In the meantime we’d put the blanket that we’d brought from her foster home into her crate and covered the crate with another blanket so it smelt familiar. She soon decided that was an alternative safe place to be. She has gone into the crate overnight both nights and apart from some quiet whimpering for about a minute on the first night she has been really good. This morning when I let her out of the crate I was met with a very energetic ball of fluff who danced all around me and whose tail was going nineteen to the dozen trying to tell me how pleased she was to see me.

The one thing she doesn’t appear to be scared of is people coming into the house. She’s been quite happy to go up and greet the two visitors we have had with a wag of the tail, which is reassuring.

She seems to be quite an intelligent dog. Although she was allowed on the furniture at her foster home she has only tried it a couple of times here and has soon picked up on the fact that she’s not allowed on the sofa. If she wants a fuss one of us will sit on the floor and fuss her, but she’s not allowed up for a fuss. Cat, however, is allowed on the sofa, a fact that Willow is not happy about. She and Cat seem to have reached an uneasy truce. They’ve touched noses a few times and had a good smell of each other; Cat has thumped her once for some impertinent sniffing and Willow has chased Cat once when Cat was daft enough to run away. Willow isn’t allowed upstairs but Cat is so that she’s got a safe zone to retreat to. Everything is fine until someone makes a fuss of Cat, especially if they’re sitting on the floor doing it. Willow may be happy to be bottom dog at least for the time being, but I’m not sure she likes being bottom cat. I’m making sure we keep an eye on them as much as possible but it does seem positive so far and I hope given time they will become much more tolerant of each other.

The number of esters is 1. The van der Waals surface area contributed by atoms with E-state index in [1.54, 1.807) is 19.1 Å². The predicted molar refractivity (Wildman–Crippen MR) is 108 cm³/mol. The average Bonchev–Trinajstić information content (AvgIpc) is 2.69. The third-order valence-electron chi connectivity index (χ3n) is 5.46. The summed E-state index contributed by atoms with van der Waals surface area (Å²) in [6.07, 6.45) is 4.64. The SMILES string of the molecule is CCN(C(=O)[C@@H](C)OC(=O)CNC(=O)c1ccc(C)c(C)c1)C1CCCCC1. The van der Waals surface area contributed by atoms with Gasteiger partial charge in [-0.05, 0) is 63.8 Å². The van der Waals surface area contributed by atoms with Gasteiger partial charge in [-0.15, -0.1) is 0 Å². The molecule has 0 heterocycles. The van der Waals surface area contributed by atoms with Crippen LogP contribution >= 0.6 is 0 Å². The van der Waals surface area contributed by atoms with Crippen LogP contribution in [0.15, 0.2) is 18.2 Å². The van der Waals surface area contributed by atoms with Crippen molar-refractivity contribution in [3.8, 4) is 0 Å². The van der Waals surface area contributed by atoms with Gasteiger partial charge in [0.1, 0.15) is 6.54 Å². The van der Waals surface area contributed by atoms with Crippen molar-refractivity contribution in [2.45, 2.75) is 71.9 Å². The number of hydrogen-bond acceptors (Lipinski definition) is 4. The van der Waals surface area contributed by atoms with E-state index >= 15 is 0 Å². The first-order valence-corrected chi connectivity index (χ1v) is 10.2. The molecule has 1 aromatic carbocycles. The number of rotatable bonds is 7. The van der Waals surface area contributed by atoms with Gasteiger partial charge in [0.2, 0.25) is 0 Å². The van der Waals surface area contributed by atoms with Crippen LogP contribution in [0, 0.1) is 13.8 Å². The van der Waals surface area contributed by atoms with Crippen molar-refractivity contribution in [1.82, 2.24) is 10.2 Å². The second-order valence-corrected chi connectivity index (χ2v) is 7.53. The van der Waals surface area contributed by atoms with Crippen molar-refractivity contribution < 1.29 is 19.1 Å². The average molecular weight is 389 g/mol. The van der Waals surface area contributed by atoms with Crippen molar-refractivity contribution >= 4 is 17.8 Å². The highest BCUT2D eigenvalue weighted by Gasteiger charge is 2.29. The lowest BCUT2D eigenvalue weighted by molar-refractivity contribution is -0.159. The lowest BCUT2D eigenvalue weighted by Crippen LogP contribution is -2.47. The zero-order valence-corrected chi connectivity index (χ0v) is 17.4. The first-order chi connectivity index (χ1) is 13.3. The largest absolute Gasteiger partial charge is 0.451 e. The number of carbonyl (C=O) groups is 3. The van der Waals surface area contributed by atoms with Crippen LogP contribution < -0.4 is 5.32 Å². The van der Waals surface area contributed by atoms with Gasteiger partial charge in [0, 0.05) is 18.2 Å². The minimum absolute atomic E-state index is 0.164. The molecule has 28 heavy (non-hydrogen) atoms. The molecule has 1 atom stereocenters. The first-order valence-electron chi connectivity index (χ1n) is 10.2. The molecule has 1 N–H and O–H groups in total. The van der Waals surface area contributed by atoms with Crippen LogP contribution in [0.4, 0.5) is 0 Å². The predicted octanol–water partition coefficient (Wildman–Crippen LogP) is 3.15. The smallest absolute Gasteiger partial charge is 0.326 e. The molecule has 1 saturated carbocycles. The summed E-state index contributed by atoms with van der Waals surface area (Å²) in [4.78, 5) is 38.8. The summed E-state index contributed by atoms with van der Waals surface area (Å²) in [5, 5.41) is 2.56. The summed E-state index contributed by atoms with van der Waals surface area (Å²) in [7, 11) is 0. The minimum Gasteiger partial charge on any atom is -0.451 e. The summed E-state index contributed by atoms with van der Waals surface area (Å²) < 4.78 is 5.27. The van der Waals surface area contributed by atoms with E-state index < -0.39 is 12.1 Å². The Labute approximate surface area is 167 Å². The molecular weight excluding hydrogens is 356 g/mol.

So that brings the tale up to date. Today both offspring were at school and Husband was out at a meeting. I was working from home and Willow spent the time that I was working curled up in a basket next to my feet, very well behaved. It has been a pretty positive start to Willow’s rehoming but it is still very early days.

A Tale of Two Home Visits

Or should that be a tail… no, let’s not start on the puns.

When we decided to start our hunt for a rescue dog we decided to start at Battersea Old Windsor as it was fairly local, had quite a large number of dogs and a good reputation. We paid a visit, filled in the required forms, had a quick chat with a re-homer and then had a look through the kennels.